Enduring natural systems typically alternate energy storage with consumption. This pulsation uses more energy, but produces stability by allowing flexibility and creativity within the system. Resilient systems allow change. Thus, system control itself is limited. Witness the social cost of political systems that seek to control change and punish the very self-organization principles that furnish resiliency.
Odum describes how Energy flows anywhere in the universe are organized in an “energy transformation hierarchy.” Many joules of sunlight, for example, are required to make one joule of organic matter. Energy is lost at each transition, but the embodied energy is more concentrated.
A tree provides an example of energy hierarchy. The leaves and tiny roots collect and concentrate dilute sunlight and disperse resources. Larger branches and roots chemically transform the energy in higher concentrations – spending energy to do so. Finally, the tree trunk represents high quality energy, useful as fuel, building, and so forth. A human society – even at the level of burning wood – represents extremely concentrated energy, at considerable cost to the organic system.
However – and here is the catch that humanity needs to understand – each hierarchical level of concentrated energy has to lend support to the energy collection structure as a whole, or it cannot endure!
The tree trunk cannot just be an energy and material consumer; it has to help leaves (from which it grew) do a better job of collecting energy. This is a living system. The tree cannot “waste” its photosynthesis on wood investment that does not serve the system to maximize system energy processing.
Ecological food webs are complex examples of energy hierarchies. Predators “pay” for the energy captured from prey by providing services to the ecosystem – concentrating nutrients back to soil and limiting prey – otherwise, as Odum explains, predators would be a net energy drain and would perish. These energy accounts remain perfect in Nature, debts are paid, imbalance is resolved, and wastes are recycled.
Thus, we glimpse humanity’s challenge. We are an energy drain on the ecosystem and we have compounded that problem by becoming a material drain (depleted forests, collapsed fisheries, eroded soils) and an unprocessed waste producer (garbage, toxins, CO2, etc.). Natural systems will support a complex level of energy concentration (such as human society) if that complexity returns to the system a net energy gain. Humanity is not doing that.
Fossil fuel consumption has funded our complex civilization that has overshot its habitat’s capacity. Fossil fuel agriculture feels like increased productivity, but really represents system degradation. Computers appear “efficient” because we do not account for their hydrocarbon subsidy. We haven’t yet figured out how to pay the larger system back. Earth doesn’t take dollars, bank drafts, or collateralized debt obligations.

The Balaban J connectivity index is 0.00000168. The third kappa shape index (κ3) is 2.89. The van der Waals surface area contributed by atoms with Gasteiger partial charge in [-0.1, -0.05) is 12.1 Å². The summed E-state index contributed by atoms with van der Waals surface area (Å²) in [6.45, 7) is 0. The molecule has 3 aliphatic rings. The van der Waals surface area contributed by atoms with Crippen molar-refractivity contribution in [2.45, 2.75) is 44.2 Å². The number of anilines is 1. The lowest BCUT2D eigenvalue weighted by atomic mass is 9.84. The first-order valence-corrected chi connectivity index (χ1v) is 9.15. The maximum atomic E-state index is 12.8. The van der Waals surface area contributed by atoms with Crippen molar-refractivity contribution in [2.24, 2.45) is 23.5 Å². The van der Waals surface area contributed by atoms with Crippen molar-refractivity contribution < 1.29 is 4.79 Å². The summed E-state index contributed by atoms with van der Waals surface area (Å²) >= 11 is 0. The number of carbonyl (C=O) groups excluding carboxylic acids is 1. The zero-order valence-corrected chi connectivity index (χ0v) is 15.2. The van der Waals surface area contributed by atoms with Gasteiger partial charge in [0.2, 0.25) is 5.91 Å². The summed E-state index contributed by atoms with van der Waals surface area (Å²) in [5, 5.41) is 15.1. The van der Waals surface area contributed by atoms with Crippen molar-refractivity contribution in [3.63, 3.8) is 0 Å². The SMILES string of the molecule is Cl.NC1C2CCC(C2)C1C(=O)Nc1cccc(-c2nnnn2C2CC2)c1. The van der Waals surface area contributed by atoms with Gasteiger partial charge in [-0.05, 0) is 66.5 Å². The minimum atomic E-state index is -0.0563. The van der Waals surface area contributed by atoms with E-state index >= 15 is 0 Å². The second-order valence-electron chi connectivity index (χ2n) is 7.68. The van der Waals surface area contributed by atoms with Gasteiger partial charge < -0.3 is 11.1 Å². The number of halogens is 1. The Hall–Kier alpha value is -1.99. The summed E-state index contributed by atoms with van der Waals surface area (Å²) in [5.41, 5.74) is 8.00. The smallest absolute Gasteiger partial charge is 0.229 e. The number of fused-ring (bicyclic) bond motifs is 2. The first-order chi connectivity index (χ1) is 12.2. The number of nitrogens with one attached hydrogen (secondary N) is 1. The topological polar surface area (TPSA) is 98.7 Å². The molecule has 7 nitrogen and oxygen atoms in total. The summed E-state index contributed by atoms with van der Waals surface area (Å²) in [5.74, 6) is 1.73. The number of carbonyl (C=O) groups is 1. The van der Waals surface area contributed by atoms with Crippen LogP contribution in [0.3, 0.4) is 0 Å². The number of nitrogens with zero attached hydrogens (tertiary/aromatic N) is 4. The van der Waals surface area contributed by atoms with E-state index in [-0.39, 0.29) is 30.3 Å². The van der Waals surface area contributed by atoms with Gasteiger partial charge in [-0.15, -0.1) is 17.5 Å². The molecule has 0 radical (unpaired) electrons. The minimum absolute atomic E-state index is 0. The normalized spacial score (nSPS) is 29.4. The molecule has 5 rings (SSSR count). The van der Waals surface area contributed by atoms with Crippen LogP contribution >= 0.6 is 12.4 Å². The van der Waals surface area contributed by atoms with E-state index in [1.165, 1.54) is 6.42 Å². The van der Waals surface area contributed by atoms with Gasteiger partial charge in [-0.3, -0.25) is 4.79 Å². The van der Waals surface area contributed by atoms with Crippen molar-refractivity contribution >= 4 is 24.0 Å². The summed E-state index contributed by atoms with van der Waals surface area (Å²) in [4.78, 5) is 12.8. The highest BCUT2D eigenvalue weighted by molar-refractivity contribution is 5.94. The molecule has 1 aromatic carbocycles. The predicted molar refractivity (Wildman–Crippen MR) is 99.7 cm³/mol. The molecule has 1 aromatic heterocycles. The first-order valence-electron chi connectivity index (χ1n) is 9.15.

“Neo-classical economic theory only worked on the way up,” Mary Odum Logan warns, “and won’t work on the way down. The self-amplifying growth agenda falls apart the minute you reduce the energy inputs. Those autocatalytic feedback loops cause a Wile E. Coyote, beep-beep moment as our economy finds itself suspended in thin air over the chasm.
“Add money, and it’s like pushing on a string if there is no real wealth to move the economy. The money piles up in the hands of the wealthy, creates haves and have-nots, and skews incentives towards wasteful growth, luxury, mansions, and mega yachts rather than real economic work. Borrow to buy stuff, especially when the stuff is geared towards the old paradigm, and you just end up with piles of houses and SUVs, stacked up in a concrete cul-de-sac with nowhere to go.”
Howard Odum’s insights reveal that advocating more modest lifestyles is not pessimism, but realism.
Energy, Ecology, & Economics:
A Prosperous Way Down:
Environment, Power, and Society:
Rex Weyler was a director of the original Greenpeace Foundation, the editor of the organisation’s first newsletter, and a co-founder of Greenpeace International in 1979.
He was a photographer and reporter on the early Greenpeace whale and seal campaigns, and has written one of the best and most comprehensive histories of the organisation, Greenpeace (Raincoast, 2004). His book, Blood of the Land, a history of the American Indian Movement, was nominated for a Pulitzer Prize.
Deep Green is Rex’s monthly column, reflecting on the roots of activism, environmentalism, and Greenpeace’s past, present, and future. The opinions here are his own.
You can respond to “Deep Green” columns at Rex’s Ecolog, where he posts portions of his column and dialogues with readers.